happens then? Often the therapist and the client tend to blame each
other. But there is another position: what if the “condition” has been
totally misunderstood? And in the case of stammering, what if, stammering
has many sub-types: one responding to fluency shaping techniques and
Good therapist will listen to clients, learn from “negative”
feedback and offer better and diverse approaches to serve the clients. By
listening to dissatisfied clients, medical science has learned that
there are two kinds of Diabetes and three subtypes of Jaundice…By
listening and learning.
TISA interviewed Sanjib sometime back on the question of
“cure”. Not only Sanjib, there are others, who sought “cure” and failed
to find it.
They may have found some fluency- but not “cure”. Some did not improve
at all. Even if we leave the question of “cure” alone (Cure of what? one
must first identify the cause – not just the symptoms, to claim that)- Yes, even if we
leave the problematic question of “cure” alone, one must be open to and
acknowledge this phenomena: many pws have attended more than one course
at SCC, practiced for months (not just 15 days) and yet, the outcome is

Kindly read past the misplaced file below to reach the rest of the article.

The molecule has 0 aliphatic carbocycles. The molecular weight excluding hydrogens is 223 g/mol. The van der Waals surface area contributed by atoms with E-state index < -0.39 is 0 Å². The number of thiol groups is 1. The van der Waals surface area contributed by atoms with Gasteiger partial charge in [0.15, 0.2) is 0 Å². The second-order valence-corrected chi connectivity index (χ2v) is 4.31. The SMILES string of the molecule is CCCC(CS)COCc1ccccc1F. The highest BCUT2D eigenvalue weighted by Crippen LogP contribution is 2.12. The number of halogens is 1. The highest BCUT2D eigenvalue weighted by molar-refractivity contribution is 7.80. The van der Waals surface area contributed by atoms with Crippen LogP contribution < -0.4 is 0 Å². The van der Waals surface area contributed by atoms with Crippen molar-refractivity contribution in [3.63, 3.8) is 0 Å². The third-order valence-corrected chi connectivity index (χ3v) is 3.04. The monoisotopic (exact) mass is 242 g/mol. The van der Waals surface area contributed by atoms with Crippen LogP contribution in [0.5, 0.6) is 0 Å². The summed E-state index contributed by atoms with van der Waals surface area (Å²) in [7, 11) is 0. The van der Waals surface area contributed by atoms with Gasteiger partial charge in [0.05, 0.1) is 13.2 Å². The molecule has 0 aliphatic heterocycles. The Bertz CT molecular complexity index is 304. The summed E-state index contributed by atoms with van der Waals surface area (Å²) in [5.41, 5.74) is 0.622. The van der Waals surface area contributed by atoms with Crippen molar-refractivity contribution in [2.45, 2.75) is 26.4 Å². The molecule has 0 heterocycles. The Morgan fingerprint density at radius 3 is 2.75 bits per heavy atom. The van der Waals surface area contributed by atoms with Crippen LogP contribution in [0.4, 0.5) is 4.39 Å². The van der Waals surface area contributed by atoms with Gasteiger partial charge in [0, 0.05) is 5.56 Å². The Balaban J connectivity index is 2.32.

VERY VERY different.
One way to respond will be to simply blame the clients. A better way
would be to rethink the entire approach. I think it is time to move on
from dogma, personality worship, “shoot the messenger” kind of knee jerk
responses. It is time to look at the evidence (the big picture) and
appreciate the people who share publicly what works, what does not. They
are shaping the Speech Science of tomorrow.
Anyway. TISA will be very happy to remove, Sanjib’s interview,
if SCC removes following misleading claim from their website: “Any
type of stammering can be cured in 15 days”. Mr Sinha, what do you say?
Can you ensure that?
May the 2014 bring in an era of respect for diversity, courage for our convictions and concern for overall evidence..